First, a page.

Two years on from Grenfell, politicians care less about the welfare of British people than ever

Before that terrible fire, before the Brexit referendum and the demise of David Cameron’s botched attempt at liberal Conservatism, the housing crisis was a hot political issue. So what happened?

Hannah Fearn
Friday 14 June 2019 15:26 BST
Grenfell United project safety warnings onto tower blocks

Today marks two years since the Grenfell fire, a predictable (for it was predicted) and, as we now know, completely preventable tragedy. Yet still today thousands of residents of Britain’s tower blocks are sitting in unsafe accommodation.

Despite government promises to remove the dangerous external cladding that allowed fire to travel the full height of the building, consuming the lives of 72 people as it scorched the landmark housing block, there are still 221 similar towers clad in similar materials with work on its removal still yet to start.

The government is paying £200m to see that dangerous aluminium composite material stripped away from privately-owned developments. It’s the least we can expect from the government that has stripped so many tenants – whether in social housing, private rent or even leasehold owners – of the trappings of security. Of a home.

The fact that it has taken two long years for so little action to be taken – while thousands sit it out in dangerous accommodation – is not just about the slow-turning cogs of bureaucracy (though of course that does play a major part). It is also a symptom of how little interest politicians are now taking in the state of people’s homes – and the diminished lives people are condemned to live in them.

Three years ago things were somewhat different. Back before the Grenfell fire, before the Brexit referendum and the demise of David Cameron’s botched attempt at liberal Conservatism, for a short period of time the housing crisis was the hot political issue.

Homelessness, after decades under careful management, was rising fast. The cost of renting, and the poor quality of so much of the private housing market, was under discussion. People were getting angry.

MPs on the right, in particular those representing relatively affluent seats, began to warn that middle-class parents whose adult children simply could not get on the housing ladder were getty angry on the doorstep. These new grumblers are the ones whose views, at least in the old world, end up shaping politics: floating voters in the centre ground, the ones with articulate voices who live in the seats that are described by pundits and pollsters, rather sickeningly, as the ones “that matter”.

Meanwhile the government was also raising the rents for those who would previously have been allocated social housing, offering new tenancies with an “affordable rent”. To whom, many asked. That too attracted vocal criticism.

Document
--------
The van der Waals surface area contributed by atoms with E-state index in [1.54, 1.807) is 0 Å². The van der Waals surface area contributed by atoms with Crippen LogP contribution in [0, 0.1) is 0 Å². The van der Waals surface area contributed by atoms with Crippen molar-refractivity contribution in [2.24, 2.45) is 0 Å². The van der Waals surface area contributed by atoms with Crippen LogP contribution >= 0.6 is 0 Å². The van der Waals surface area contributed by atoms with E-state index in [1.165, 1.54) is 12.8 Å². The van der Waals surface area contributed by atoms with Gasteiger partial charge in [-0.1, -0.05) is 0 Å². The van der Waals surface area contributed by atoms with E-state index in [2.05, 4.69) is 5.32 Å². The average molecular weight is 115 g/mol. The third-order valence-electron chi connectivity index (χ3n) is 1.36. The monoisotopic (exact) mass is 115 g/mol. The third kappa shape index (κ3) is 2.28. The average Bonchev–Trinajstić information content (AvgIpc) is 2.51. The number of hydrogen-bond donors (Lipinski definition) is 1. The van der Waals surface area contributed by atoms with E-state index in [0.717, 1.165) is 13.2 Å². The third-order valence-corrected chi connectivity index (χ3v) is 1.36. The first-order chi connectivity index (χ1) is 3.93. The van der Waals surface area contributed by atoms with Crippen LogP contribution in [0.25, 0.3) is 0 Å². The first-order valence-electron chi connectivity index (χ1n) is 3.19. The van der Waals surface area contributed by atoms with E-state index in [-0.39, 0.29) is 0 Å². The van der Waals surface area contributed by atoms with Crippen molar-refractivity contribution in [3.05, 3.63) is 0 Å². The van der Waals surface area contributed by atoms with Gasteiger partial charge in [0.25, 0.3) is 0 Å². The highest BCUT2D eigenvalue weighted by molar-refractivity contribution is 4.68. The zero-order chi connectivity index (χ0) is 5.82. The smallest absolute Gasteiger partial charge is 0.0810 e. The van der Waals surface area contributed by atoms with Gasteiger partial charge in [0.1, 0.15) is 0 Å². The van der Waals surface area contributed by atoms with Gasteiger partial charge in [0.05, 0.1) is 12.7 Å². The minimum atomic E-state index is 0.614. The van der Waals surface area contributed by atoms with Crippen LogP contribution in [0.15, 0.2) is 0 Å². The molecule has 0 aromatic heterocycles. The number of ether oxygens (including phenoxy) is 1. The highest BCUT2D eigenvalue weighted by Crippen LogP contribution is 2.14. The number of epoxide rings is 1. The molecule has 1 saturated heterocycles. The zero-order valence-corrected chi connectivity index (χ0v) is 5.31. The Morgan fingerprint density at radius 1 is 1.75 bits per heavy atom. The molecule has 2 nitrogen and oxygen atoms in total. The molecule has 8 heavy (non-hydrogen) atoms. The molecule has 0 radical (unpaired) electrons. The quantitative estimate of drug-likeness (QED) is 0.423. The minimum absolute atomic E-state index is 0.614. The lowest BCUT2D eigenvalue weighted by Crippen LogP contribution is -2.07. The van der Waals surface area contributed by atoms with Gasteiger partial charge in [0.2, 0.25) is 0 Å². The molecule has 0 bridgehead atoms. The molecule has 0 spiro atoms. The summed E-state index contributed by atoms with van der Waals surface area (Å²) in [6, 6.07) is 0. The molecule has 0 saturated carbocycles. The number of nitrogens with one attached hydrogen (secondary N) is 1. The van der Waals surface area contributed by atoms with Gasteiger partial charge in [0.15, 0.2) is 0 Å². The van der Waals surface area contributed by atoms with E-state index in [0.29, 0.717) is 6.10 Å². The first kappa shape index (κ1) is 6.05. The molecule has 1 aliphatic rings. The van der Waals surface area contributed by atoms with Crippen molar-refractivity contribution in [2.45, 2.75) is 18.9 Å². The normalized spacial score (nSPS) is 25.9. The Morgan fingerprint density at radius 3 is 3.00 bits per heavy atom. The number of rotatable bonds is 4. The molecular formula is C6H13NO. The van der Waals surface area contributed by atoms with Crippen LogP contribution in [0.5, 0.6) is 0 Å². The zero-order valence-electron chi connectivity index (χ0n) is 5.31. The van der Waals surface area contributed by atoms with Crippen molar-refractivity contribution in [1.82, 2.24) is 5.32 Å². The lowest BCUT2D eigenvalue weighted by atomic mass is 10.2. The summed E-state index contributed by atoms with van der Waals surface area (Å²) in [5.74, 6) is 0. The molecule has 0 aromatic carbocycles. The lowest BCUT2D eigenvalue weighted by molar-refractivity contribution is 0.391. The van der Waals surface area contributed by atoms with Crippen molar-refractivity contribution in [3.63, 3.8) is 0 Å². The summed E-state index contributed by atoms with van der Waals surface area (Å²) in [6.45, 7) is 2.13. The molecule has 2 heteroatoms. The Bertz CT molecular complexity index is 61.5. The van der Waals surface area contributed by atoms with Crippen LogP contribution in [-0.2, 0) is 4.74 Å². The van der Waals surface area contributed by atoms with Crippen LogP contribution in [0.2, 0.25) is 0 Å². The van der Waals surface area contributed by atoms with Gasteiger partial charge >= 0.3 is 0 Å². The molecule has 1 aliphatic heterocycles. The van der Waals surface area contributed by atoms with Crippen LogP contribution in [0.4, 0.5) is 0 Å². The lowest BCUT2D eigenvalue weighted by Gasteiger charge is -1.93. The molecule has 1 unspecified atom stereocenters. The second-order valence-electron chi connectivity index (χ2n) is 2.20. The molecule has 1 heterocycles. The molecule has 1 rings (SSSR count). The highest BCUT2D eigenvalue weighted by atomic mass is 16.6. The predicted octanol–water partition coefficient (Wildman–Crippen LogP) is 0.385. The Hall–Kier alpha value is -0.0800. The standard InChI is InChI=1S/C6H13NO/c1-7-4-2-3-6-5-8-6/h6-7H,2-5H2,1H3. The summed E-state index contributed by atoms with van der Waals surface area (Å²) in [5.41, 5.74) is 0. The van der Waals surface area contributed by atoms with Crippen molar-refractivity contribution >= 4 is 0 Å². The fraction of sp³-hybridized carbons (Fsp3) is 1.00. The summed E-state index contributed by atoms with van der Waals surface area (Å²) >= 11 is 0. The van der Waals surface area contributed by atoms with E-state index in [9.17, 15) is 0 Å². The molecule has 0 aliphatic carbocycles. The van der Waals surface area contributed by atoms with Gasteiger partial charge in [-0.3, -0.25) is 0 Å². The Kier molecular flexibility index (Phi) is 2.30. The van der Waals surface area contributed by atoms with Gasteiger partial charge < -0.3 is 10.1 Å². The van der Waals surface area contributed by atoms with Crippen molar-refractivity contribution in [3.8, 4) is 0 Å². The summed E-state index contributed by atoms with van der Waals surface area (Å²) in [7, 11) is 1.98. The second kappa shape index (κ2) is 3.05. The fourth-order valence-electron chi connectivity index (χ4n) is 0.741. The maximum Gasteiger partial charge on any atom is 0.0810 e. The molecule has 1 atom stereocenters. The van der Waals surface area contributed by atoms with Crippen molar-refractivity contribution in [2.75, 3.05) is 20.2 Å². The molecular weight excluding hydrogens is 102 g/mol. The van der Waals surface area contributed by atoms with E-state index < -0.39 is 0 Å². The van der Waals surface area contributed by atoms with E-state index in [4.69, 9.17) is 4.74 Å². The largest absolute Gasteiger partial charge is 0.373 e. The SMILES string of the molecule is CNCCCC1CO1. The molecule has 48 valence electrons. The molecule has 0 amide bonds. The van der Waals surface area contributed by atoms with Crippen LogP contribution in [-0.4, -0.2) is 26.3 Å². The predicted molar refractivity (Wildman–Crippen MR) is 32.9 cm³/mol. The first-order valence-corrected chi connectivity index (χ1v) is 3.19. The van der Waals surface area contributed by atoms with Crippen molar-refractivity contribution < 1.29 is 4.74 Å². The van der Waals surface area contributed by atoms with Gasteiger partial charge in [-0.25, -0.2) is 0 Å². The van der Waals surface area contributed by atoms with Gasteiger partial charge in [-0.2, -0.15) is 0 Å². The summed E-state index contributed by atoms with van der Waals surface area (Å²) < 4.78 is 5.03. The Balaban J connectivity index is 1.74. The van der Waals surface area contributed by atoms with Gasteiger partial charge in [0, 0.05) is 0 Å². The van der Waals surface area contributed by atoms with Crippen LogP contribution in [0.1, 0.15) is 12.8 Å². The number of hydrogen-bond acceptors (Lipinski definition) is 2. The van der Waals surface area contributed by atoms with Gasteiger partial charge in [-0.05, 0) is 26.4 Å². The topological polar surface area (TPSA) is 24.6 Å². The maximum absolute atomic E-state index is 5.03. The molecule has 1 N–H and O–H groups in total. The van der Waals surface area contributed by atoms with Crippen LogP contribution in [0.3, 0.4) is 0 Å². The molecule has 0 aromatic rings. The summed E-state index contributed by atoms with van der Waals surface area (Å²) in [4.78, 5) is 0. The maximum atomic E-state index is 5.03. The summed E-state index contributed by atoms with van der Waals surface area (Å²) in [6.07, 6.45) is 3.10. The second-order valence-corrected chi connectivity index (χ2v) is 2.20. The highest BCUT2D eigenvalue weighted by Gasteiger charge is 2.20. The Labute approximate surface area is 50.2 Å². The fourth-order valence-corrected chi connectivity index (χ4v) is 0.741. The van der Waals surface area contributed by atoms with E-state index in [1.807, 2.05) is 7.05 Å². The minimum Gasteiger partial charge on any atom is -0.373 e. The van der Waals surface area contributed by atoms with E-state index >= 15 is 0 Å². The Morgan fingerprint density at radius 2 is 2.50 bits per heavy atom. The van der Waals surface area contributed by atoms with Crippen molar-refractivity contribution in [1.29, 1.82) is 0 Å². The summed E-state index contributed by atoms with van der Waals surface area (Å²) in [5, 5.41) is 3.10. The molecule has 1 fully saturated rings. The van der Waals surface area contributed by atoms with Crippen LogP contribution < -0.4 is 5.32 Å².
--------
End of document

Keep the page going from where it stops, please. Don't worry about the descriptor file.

Some minor attempts at capping the excesses of the private rented sector followed, including an end to exorbitant agency fees. It felt then, for a while, like something significant was happening: after years of discussing housing in purely economic terms, as units and assets and output, the concept of the home had returned to politics. A correction in the deep inequalities in the British housing market seemed possible, because it was what the voters wanted.

Then, Grenfell. A moment that disabused people of their hopefulness. Those who do not have the financial means to exercise choice in their housing can find themselves in grave danger. The slow official response to Grenfell demonstrated bleakly another shift that had taken place: the politics of public responsibility has been abandoned.

It’s not only in housing that we see this dynamic. It’s there in the disintegration of the welfare state from a functioning, though flawed, support network into the unfit, collapsing Universal Credit system. We see it in the rise in children whose families rely on food banks to keep them fed, as those who require benefits forced to wait five weeks to receive an income. It’s visible in the withdrawal of children’s services, community centres, and disability support – all with terrible consequences.

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According to the IPPR think tank, there have been 120,000 deaths since 2012 that could have been “prevented” were it not for the effects of austerity on public health.

So today the terror of the Grenfell fire lives on, not only for those who will spend their lives dealing with the trauma they experienced, and not just for those who are condemned to sit it out in properties they know to be unsafe, waiting for the prime minister’s promised help. It lives on for all of us who expect – indeed hope – for a government that considers the welfare and safety of its people to be its primary function.

Grenfell, and the two years since, have told us that we still don’t have that.

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